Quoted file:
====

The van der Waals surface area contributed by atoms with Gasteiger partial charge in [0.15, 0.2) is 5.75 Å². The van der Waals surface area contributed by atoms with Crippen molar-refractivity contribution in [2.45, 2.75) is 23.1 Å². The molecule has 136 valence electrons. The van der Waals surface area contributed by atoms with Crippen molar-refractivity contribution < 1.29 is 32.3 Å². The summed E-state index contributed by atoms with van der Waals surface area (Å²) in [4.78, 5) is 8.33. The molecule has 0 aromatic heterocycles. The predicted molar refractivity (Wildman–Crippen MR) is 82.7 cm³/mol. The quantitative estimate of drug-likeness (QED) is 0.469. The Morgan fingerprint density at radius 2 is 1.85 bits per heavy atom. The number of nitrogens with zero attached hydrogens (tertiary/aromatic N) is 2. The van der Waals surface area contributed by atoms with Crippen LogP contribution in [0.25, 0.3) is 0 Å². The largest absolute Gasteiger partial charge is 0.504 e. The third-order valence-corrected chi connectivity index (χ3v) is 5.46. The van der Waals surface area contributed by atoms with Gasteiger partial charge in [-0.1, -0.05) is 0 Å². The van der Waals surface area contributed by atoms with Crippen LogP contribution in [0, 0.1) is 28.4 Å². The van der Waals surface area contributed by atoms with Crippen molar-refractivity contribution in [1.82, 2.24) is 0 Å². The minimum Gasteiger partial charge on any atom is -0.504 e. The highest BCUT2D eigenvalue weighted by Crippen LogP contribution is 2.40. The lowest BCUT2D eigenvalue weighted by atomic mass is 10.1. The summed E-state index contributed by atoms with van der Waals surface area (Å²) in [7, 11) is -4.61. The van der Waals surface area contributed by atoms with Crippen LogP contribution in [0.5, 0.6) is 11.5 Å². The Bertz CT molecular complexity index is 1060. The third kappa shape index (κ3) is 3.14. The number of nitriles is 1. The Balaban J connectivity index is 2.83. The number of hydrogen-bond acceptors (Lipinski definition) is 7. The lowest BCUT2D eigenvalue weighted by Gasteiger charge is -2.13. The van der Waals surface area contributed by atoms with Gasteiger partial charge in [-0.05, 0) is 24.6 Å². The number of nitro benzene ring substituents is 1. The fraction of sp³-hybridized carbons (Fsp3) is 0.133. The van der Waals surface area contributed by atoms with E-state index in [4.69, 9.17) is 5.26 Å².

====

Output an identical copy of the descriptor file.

The van der Waals surface area contributed by atoms with Gasteiger partial charge in [0.15, 0.2) is 5.75 Å². The van der Waals surface area contributed by atoms with Crippen molar-refractivity contribution in [2.45, 2.75) is 23.1 Å². The molecule has 136 valence electrons. The van der Waals surface area contributed by atoms with Crippen molar-refractivity contribution < 1.29 is 32.3 Å². The summed E-state index contributed by atoms with van der Waals surface area (Å²) in [4.78, 5) is 8.33. The molecule has 0 aromatic heterocycles. The predicted molar refractivity (Wildman–Crippen MR) is 82.7 cm³/mol. The quantitative estimate of drug-likeness (QED) is 0.469. The Morgan fingerprint density at radius 2 is 1.85 bits per heavy atom. The number of nitrogens with zero attached hydrogens (tertiary/aromatic N) is 2. The van der Waals surface area contributed by atoms with Crippen LogP contribution in [0.25, 0.3) is 0 Å². The largest absolute Gasteiger partial charge is 0.504 e. The third-order valence-corrected chi connectivity index (χ3v) is 5.46. The van der Waals surface area contributed by atoms with Gasteiger partial charge in [-0.1, -0.05) is 0 Å². The van der Waals surface area contributed by atoms with Crippen LogP contribution in [0, 0.1) is 28.4 Å². The van der Waals surface area contributed by atoms with Crippen molar-refractivity contribution in [1.82, 2.24) is 0 Å². The minimum Gasteiger partial charge on any atom is -0.504 e. The highest BCUT2D eigenvalue weighted by Crippen LogP contribution is 2.40. The lowest BCUT2D eigenvalue weighted by atomic mass is 10.1. The summed E-state index contributed by atoms with van der Waals surface area (Å²) in [7, 11) is -4.61. The van der Waals surface area contributed by atoms with Crippen LogP contribution in [0.5, 0.6) is 11.5 Å². The Bertz CT molecular complexity index is 1060. The third kappa shape index (κ3) is 3.14. The number of nitriles is 1. The Balaban J connectivity index is 2.83. The number of hydrogen-bond acceptors (Lipinski definition) is 7. The lowest BCUT2D eigenvalue weighted by Gasteiger charge is -2.13. The van der Waals surface area contributed by atoms with Gasteiger partial charge in [-0.05, 0) is 24.6 Å². The number of nitro benzene ring substituents is 1. The fraction of sp³-hybridized carbons (Fsp3) is 0.133. The van der Waals surface area contributed by atoms with E-state index in [4.69, 9.17) is 5.26 Å².